By George Kane
In past columns I have criticized President Obama’s Advisory Council on Faith-Based and Neighborhood Partner-ships. It was Obama’s attempt to correct the flaws of the White House Office of Faith-Based and Community Initiatives created by George W. Bush, which was nothing more than an apparatus for dispensing government funds to evangelical Christian ministries for charitable social programs. Obama promised to create a partnership between religion and government, to strengthen religion and to give it a role in setting the national agenda..
Obama promised, as soon as he took office, to stop funding faith-based organizations that practiced religious discrimination in employment. He ignored his promise, however, and did not put it on the agenda for the Advisory Council. That first council completed its work with a 163-page document delivered in March of 2010, containing reports on Reform of the Faith-based and Neighborhood Partnerships Office, Economic Recovery and Domestic Poverty, Fatherhood and Healthy Families, Interreligious Cooperation, Environment and Climate Change and Global Poverty and Development. In the two years since, however, I have heard nothing more about the Council.That first Council disbanded, and Obama has to date appointed only 12 of the 25 members of the second Council. The new Council will not convene until all the members have been named.
The reason for the long delay is not at all clear. The White House claims that 70% of the recommendations in the original report have been at least partially implemented, and that Obama is committed to launching the second Council. If the Council were at all in operation, the White House would have loved to point to it in response to political sniping that he is conducting a “war against religion.”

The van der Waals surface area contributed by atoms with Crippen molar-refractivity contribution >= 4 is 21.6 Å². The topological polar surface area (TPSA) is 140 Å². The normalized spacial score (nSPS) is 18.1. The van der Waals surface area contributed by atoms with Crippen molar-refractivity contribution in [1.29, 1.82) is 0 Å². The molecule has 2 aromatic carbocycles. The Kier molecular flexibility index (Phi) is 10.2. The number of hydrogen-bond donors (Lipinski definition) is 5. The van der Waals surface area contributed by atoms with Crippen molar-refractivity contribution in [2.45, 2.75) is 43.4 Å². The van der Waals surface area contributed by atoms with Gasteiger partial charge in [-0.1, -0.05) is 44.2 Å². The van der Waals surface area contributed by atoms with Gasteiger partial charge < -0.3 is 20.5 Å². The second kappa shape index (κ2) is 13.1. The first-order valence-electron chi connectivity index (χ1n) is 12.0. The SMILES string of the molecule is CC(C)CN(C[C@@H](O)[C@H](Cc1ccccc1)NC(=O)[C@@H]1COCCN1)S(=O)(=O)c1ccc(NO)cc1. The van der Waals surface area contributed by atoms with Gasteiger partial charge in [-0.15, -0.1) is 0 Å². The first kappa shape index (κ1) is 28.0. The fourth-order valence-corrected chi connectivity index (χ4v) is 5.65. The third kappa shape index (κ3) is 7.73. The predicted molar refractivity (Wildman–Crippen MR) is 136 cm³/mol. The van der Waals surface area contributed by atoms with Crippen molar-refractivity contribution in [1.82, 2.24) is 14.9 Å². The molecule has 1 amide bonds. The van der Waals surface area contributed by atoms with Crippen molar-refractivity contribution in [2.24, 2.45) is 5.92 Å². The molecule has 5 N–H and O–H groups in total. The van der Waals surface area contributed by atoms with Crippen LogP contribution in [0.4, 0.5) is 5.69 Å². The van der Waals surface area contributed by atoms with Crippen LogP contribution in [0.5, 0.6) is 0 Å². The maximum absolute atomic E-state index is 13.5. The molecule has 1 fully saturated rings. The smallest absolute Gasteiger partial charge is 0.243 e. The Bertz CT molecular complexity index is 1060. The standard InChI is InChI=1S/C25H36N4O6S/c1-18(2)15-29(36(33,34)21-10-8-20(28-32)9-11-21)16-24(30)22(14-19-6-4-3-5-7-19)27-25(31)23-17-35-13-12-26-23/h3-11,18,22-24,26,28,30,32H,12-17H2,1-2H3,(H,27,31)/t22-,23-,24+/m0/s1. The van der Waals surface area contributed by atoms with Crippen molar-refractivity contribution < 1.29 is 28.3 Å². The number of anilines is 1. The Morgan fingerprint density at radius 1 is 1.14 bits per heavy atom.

A big story for conservatives in March is an apparent investigation by the Internal Revenue Service into the activities of Tea Party groups. At issue is whether they qualify for 501(c)(4) tax exempt status. They are crying foul because of questions that the IRS has sent them, asking about their members, donors and activities, and for Board meeting minutes.
This is an issue that would normally not warrant mention in this column, as it is not directly a question of church/state separation. However, Minnesota Atheists is itself a tax exempt organization, and we are quite aware of the prohibitions against direct electoral participation. We want to be assured that non-profit groups that oppose us on separation of church and state also play by the rules.
We are not truly on equal footing. Minnesota Atheists’ tax exemption derives from Section 501(c)(3), as an educational organization. We are permitted to engage in issue advocacy, including very limited lobbying, but not to endorse candidates for office or to contribute to a political campaign. By contrast, organizations that are exempt from taxes under Section 501(c)(4) are afforded rather greater political leeway. While they can do more lobbying than a 501(c)(3), they are classed as “social welfare” organizations, such as business associations and labor unions, and may not have the primary purpose of political advocacy.
Yet if you go to many web sites run by these Tea Party chapters, or read the literature they publish and distribute, you find that they give every impression that their reason for existence is entirely for political campaigning. The IRS must determine if their actual conduct is primarily for the benefit of their members and society as a whole, or electioneering. Donations made for a political campaign not only do not qualify for a tax write-off, donors of more than $13,000 annually may also be liable to pay a 35% gift tax.
The Tea party chapters claim that the IRS is trying to intimidate them with their questions, to frighten them away from the exercise of their constitutionally protected right to freedom of speech. They say that they are guilty of nothing more than the political advocacy which is the right of every citizen, for which they are receiving Gestapo-like suppression. But they are in fact not being subjected to a criminal investigation. The FBI has not been called in. All of the questions that have been raised by the IRS are for information that they need to decide if these groups satisfy the requirements for a tax exemption. If it is too odious to answer the questions, they should simply withdraw their applications.